New Covid-19 variant named 'Omicron' by WHO, designated a 'variant of concern'

More data is being collected.

Sulaiman Daud | November 27, 2021, 02:57 AM

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The World Health Organization (WHO) has come up with an official name for the B.1.1.529 variant of Covid-19 detected in the South African region -- Omicron.

The Guardian also reported that the WHO has officially designated it a variant of concern, according to a recommendation from an advisory group.

In its statement, the WHO said that preliminary evidence suggests the latest variant carries a "higher risk of re-infection than other variants of concern".

It also said,

"The first known confirmed B.1.1.529 infection was from a specimen collected on 9 November 2021. This variant has a large number of mutations, some of which are concerning.

Preliminary evidence suggests an increased risk of reinfection with this variant, as compared to other VOCs (variants of concern).

The number of cases of this variant appears to be increasing in almost all provinces in South Africa."

In response to the developments, Singapore has tightened border measures for travellers from seven African countries, including South Africa, Botswana and Zimbabwe.

The Ministry of Health (MOH) said that the additional border restrictions will last for four weeks, after which they may be extended.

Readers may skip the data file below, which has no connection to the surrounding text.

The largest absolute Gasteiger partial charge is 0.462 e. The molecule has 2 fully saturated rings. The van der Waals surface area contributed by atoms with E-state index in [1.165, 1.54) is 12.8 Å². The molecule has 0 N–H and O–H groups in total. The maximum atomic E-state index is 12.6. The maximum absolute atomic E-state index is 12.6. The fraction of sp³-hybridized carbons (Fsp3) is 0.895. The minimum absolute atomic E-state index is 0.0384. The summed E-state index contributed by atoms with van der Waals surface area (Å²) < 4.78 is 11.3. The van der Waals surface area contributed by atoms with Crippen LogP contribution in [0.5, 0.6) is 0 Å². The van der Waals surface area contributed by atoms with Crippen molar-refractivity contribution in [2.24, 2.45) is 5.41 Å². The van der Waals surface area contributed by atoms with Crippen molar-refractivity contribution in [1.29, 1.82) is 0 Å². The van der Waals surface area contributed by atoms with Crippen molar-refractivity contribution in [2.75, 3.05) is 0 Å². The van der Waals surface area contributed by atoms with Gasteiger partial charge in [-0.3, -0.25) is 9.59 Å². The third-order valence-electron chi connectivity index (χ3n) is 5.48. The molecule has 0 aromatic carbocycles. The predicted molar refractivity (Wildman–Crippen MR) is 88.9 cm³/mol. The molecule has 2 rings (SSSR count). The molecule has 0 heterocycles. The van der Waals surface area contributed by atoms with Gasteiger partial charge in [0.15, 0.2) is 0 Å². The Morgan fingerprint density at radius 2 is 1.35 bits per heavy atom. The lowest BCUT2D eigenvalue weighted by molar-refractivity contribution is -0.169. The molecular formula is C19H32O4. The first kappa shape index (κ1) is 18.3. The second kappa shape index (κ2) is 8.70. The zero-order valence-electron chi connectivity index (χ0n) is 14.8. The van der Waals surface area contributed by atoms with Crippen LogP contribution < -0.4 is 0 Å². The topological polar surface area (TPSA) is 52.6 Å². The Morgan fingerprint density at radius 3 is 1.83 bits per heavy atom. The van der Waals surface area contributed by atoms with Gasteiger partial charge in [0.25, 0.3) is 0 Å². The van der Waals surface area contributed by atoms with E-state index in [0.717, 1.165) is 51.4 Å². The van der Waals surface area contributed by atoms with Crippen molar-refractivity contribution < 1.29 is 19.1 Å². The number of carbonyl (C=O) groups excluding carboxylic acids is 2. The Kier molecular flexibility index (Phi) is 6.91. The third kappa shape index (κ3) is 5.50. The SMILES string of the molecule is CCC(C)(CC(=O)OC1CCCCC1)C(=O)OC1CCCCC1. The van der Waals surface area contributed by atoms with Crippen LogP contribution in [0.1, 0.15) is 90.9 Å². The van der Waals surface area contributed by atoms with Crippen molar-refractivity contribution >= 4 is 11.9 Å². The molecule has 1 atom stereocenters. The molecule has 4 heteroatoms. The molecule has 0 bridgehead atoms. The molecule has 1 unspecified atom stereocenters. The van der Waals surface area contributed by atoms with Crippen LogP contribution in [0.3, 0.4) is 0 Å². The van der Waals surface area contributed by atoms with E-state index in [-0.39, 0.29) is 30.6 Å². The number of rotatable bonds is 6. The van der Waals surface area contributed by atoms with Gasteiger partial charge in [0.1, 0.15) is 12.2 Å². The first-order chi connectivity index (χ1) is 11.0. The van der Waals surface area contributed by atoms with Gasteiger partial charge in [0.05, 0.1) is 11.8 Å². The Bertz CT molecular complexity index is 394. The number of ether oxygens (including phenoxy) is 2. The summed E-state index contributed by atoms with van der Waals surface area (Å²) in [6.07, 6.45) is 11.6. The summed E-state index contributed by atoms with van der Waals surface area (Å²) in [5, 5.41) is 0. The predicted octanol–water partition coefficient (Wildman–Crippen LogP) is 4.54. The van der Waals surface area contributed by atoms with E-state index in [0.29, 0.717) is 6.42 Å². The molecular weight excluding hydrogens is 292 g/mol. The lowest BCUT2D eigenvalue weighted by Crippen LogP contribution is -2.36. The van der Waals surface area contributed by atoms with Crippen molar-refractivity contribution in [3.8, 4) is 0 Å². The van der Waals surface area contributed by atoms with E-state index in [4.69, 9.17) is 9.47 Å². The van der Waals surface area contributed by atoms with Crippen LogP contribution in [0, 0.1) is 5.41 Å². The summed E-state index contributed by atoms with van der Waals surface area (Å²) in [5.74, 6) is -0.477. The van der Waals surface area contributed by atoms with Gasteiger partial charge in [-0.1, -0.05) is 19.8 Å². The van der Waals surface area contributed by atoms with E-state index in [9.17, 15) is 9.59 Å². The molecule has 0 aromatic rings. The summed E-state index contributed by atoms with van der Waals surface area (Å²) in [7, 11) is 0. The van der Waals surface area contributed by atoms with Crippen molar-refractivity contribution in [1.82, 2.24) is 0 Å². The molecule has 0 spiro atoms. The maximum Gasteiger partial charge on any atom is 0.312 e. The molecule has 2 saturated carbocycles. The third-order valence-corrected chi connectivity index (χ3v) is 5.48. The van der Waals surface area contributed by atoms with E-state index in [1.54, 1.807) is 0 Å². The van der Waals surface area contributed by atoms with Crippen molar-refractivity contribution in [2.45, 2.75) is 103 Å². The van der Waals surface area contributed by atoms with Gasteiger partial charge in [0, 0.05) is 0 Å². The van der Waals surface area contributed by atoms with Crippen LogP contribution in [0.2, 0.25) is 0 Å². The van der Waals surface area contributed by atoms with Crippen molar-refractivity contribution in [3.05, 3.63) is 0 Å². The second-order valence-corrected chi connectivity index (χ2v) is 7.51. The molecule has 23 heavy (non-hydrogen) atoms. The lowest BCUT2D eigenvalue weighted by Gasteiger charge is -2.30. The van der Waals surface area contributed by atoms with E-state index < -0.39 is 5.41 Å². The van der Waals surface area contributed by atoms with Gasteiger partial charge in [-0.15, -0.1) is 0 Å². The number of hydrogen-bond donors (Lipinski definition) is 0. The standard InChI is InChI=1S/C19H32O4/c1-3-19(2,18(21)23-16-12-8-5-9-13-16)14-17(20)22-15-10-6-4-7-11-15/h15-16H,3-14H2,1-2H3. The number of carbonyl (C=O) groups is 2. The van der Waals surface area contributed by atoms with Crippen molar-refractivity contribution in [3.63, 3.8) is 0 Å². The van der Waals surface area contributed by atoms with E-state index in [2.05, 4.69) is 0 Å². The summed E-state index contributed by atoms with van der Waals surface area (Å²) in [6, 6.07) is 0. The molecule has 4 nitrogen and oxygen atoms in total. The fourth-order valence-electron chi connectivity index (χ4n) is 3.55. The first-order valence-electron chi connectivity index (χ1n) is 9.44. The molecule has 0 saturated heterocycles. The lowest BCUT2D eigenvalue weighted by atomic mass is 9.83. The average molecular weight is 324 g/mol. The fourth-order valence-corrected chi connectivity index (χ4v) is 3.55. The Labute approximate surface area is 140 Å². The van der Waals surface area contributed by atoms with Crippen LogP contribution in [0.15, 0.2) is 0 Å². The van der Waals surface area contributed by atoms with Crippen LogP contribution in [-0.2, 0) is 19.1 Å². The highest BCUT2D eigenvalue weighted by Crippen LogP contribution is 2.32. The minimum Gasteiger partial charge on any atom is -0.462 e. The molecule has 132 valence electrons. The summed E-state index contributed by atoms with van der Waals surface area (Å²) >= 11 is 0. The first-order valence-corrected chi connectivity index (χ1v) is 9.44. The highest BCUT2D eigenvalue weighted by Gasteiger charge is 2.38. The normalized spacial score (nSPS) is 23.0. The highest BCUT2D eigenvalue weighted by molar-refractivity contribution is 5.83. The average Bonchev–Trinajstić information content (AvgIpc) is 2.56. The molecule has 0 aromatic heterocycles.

MOH added that while the variant has been suggested to be more transmissible, there is currently insufficient evidence to determine if this variant is associated with any change in disease severity, antibody response or vaccine efficacy.

Other countries like the UK, Japan, and the European Union have imposed similar restrictions, according to The Guardian.

Switzerland has not only banned flights from South Africa, but also imposed travel restrictions on other countries and regions that have recorded cases of Omicron, such as Israel, Belgium and Hong Kong.

Not yet detected in Singapore

Health Minister Ong Ye Kung took to Facebook on Nov. 26 to update the public that so far, Singapore has no cases of the new variant.

MOH is in touch with its counterparts around the world and evaluating the data.

Ong said measures will be adjusted accordingly as more information comes in.

He added, "This is a reminder to us that the virus will continue to evolve and pose new challenges and uncertainties to us, and we should not let our guard down."

Top image by Tai's Captures via Unsplash

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